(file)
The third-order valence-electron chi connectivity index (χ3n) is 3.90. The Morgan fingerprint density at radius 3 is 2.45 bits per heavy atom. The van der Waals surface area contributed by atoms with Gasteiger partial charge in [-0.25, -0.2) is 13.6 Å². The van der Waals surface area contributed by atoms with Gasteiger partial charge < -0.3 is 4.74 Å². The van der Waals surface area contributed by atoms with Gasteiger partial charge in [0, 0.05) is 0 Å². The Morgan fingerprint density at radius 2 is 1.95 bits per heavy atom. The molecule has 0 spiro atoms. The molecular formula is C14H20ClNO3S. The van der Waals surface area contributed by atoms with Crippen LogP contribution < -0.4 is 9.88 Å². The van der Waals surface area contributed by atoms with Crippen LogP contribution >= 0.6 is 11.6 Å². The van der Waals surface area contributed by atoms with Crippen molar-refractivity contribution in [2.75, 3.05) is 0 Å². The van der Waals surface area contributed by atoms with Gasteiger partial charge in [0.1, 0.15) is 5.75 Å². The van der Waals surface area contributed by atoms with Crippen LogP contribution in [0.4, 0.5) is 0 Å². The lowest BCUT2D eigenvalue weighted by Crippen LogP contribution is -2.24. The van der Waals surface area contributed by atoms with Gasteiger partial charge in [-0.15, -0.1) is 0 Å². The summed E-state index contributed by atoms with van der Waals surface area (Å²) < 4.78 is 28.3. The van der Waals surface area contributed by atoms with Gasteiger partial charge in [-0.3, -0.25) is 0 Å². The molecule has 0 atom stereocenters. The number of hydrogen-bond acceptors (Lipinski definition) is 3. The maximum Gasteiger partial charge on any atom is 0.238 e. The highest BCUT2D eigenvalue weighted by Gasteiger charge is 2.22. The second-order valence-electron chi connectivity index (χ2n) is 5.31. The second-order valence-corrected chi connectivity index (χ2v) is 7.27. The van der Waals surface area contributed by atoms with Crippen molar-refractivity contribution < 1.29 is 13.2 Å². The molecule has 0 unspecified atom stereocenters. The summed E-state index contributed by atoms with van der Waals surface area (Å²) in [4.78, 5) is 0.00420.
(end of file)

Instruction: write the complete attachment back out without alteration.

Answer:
The third-order valence-electron chi connectivity index (χ3n) is 3.90. The Morgan fingerprint density at radius 3 is 2.45 bits per heavy atom. The van der Waals surface area contributed by atoms with Gasteiger partial charge in [-0.25, -0.2) is 13.6 Å². The van der Waals surface area contributed by atoms with Gasteiger partial charge < -0.3 is 4.74 Å². The van der Waals surface area contributed by atoms with Gasteiger partial charge in [0, 0.05) is 0 Å². The Morgan fingerprint density at radius 2 is 1.95 bits per heavy atom. The molecule has 0 spiro atoms. The molecular formula is C14H20ClNO3S. The van der Waals surface area contributed by atoms with Crippen LogP contribution < -0.4 is 9.88 Å². The van der Waals surface area contributed by atoms with Crippen LogP contribution >= 0.6 is 11.6 Å². The van der Waals surface area contributed by atoms with Crippen molar-refractivity contribution in [2.75, 3.05) is 0 Å². The van der Waals surface area contributed by atoms with Gasteiger partial charge in [0.1, 0.15) is 5.75 Å². The van der Waals surface area contributed by atoms with Crippen LogP contribution in [0.4, 0.5) is 0 Å². The lowest BCUT2D eigenvalue weighted by Crippen LogP contribution is -2.24. The van der Waals surface area contributed by atoms with Gasteiger partial charge in [-0.15, -0.1) is 0 Å². The summed E-state index contributed by atoms with van der Waals surface area (Å²) < 4.78 is 28.3. The van der Waals surface area contributed by atoms with Gasteiger partial charge in [-0.3, -0.25) is 0 Å². The molecule has 0 atom stereocenters. The number of hydrogen-bond acceptors (Lipinski definition) is 3. The maximum Gasteiger partial charge on any atom is 0.238 e. The highest BCUT2D eigenvalue weighted by Gasteiger charge is 2.22. The second-order valence-electron chi connectivity index (χ2n) is 5.31. The second-order valence-corrected chi connectivity index (χ2v) is 7.27. The van der Waals surface area contributed by atoms with Crippen molar-refractivity contribution < 1.29 is 13.2 Å². The molecule has 0 unspecified atom stereocenters. The summed E-state index contributed by atoms with van der Waals surface area (Å²) in [4.78, 5) is 0.00420.